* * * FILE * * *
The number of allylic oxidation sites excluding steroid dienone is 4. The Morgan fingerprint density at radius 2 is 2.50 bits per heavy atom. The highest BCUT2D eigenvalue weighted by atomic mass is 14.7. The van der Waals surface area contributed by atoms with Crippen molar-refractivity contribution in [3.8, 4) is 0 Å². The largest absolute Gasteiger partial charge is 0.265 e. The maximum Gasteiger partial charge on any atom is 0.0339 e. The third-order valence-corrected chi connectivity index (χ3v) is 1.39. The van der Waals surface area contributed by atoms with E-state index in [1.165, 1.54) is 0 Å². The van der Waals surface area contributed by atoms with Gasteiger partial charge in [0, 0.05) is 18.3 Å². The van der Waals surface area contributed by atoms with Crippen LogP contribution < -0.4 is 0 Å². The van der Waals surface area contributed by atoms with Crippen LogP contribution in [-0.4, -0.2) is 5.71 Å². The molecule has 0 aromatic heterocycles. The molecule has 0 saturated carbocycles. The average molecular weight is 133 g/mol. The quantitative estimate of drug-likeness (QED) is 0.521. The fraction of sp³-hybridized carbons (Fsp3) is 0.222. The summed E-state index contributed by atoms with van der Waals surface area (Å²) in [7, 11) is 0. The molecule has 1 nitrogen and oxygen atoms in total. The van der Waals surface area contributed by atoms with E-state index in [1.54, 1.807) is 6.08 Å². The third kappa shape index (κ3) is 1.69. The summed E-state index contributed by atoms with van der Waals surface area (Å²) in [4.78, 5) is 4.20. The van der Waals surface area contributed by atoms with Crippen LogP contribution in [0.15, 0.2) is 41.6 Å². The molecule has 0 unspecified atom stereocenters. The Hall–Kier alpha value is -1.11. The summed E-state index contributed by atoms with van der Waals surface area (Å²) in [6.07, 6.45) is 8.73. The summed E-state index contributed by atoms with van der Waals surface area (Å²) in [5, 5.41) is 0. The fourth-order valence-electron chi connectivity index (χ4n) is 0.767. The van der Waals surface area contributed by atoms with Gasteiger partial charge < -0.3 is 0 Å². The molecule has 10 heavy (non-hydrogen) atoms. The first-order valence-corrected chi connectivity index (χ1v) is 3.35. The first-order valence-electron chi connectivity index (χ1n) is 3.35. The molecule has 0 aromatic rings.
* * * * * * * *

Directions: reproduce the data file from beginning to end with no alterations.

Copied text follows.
The number of allylic oxidation sites excluding steroid dienone is 4. The Morgan fingerprint density at radius 2 is 2.50 bits per heavy atom. The highest BCUT2D eigenvalue weighted by atomic mass is 14.7. The van der Waals surface area contributed by atoms with Crippen molar-refractivity contribution in [3.8, 4) is 0 Å². The largest absolute Gasteiger partial charge is 0.265 e. The maximum Gasteiger partial charge on any atom is 0.0339 e. The third-order valence-corrected chi connectivity index (χ3v) is 1.39. The van der Waals surface area contributed by atoms with E-state index in [1.165, 1.54) is 0 Å². The van der Waals surface area contributed by atoms with Gasteiger partial charge in [0, 0.05) is 18.3 Å². The van der Waals surface area contributed by atoms with Crippen LogP contribution < -0.4 is 0 Å². The van der Waals surface area contributed by atoms with Crippen LogP contribution in [-0.4, -0.2) is 5.71 Å². The molecule has 0 aromatic heterocycles. The molecule has 0 saturated carbocycles. The average molecular weight is 133 g/mol. The quantitative estimate of drug-likeness (QED) is 0.521. The fraction of sp³-hybridized carbons (Fsp3) is 0.222. The summed E-state index contributed by atoms with van der Waals surface area (Å²) in [7, 11) is 0. The molecule has 1 nitrogen and oxygen atoms in total. The van der Waals surface area contributed by atoms with E-state index in [1.54, 1.807) is 6.08 Å². The third kappa shape index (κ3) is 1.69. The summed E-state index contributed by atoms with van der Waals surface area (Å²) in [4.78, 5) is 4.20. The van der Waals surface area contributed by atoms with Crippen LogP contribution in [0.15, 0.2) is 41.6 Å². The molecule has 0 unspecified atom stereocenters. The Hall–Kier alpha value is -1.11. The summed E-state index contributed by atoms with van der Waals surface area (Å²) in [6.07, 6.45) is 8.73. The summed E-state index contributed by atoms with van der Waals surface area (Å²) in [5, 5.41) is 0. The fourth-order valence-electron chi connectivity index (χ4n) is 0.767. The van der Waals surface area contributed by atoms with Gasteiger partial charge < -0.3 is 0 Å². The molecule has 10 heavy (non-hydrogen) atoms. The first-order valence-corrected chi connectivity index (χ1v) is 3.35. The first-order valence-electron chi connectivity index (χ1n) is 3.35. The molecule has 0 aromatic rings.